Six and a half years ago, my friend was batting around balls on a picturesque Northern California tennis court, the sun beaming down on another perfect day in the best state in this country. Right then and there, nothing could interrupt his leisurely pace as he fired yet another scorching serve. Nothing except for a friend running towards him with a cell phone.
"Dave! Dave! You'll never believe what just happened! The Lakers traded for Pau Gasol!"
"Oh my God! Seriously? Who did we give up? Bynum?"
"No! The trade is Gasol for...let me look...Kwame Brown! Gasol for Kwame!"
"....dude, shut the eff up."
Dave fired up one more scorching serve. And another. And another. Until he was done. He couldn't believe that someone tried to pull a fast one on him with such a ridiculous, clearly fabricated story.
And then he went back to his apartment, looked at his computer and said "Oh my God! The Lakers traded for Pau Gasol with....Kwame Brown!??!?"
Was that your reaction that day? Wasn't that everyone's? Was there a Lakers fan alive that said anything else?
On February 1st, 2008, the Los Angeles Lakers traded Kwame Brown, Javaris Crittenton, Pau's fat kid brother and a handful of draft picks for All-Star center Gasol. For a Lakers team that had languished in foreign territory at the bottom of the playoff bracket, it felt like a seismic trade ... that couldn't have come at a better time. LA had the best record in the Western Conference, a stunning development following a middling 42-40 record in the 2006-2007 regular season and a solid but not overwhelming signing of Derek Fisher in the offseason. A primary reason was the development of Andrew Bynum, who had emerged into an All-Star-caliber player, but had fallen victim to the first of several severe knee injuries.
The addition of Gasol buoyed the Lakers when they needed a life preserver the most, replacing the production of a young, inconsistent center with that of a tenured professional. At the time, Pau was just 27 years old and entering his prime. As much as we all felt that this deal put the Lakers on the precipice of a championship, very few could have anticipated the monumental heights the Spaniard would take us to. That doubt wasn't without good reason.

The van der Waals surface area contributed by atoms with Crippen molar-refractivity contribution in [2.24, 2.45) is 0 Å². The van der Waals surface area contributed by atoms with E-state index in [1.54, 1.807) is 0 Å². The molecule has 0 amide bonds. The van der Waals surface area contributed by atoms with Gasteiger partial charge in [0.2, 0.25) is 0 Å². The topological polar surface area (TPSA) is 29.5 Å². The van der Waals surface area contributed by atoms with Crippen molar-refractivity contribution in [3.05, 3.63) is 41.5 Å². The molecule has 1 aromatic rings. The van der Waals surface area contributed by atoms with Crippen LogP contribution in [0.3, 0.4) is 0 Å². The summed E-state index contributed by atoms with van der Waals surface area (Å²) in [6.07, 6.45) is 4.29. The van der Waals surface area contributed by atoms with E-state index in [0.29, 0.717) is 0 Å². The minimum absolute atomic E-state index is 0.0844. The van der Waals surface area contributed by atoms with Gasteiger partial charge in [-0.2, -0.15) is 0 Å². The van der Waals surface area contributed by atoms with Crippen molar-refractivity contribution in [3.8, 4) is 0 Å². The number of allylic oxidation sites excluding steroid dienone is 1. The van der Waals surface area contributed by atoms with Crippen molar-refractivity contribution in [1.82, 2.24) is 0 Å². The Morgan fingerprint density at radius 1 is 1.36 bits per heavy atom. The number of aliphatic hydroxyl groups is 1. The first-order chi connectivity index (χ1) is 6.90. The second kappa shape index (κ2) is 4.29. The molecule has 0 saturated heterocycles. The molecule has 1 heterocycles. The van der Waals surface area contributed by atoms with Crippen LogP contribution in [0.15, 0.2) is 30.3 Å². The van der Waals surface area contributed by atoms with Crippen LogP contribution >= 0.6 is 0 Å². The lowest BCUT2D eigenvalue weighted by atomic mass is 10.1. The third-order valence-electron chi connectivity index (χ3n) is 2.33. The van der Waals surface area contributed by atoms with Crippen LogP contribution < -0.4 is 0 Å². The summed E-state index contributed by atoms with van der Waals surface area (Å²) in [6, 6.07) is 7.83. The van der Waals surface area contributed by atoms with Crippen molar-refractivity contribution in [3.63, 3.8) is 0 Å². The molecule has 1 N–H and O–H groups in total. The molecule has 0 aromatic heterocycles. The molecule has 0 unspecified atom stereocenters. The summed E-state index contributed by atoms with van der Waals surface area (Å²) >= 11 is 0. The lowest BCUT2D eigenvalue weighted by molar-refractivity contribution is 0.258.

Gasol was coming off a string of disappointing seasons, including three consecutive first-round playoff sweeps, falling victim to the Dallas Mavericks, Phoenix Suns and San Antonio Spurs. Critics had panned Pau as just another gutless Euro baller, whose game looked closer to a soft cloud on a clear day than a thundering tempest in the middle of the ocean. While there was no denying his talent, Gasol was portrayed as nothing more than a nice player that couldn't ever lead a team to a title. Ever.
But even if that was the word swirling around the Spaniard, Lakers fans hardly noticed in his first half season with the team. With Gasol in the fold, the team went 27-6 the rest of the regular season, with their new center immediately fitting into Phil Jackson's triangle offense and igniting a chemistry with Kobe Bryant that hadn't been seen since his best days with Shaquille O'Neal. Praise was heaped on Pau as not just the season savior, but as perhaps the primary catalyst in hurtling the Lakers towards their 15th NBA Championship.
Two months after that concluding regular season contest, Pau went from a scraggly faced saint to a scapegoat of mythic proportions.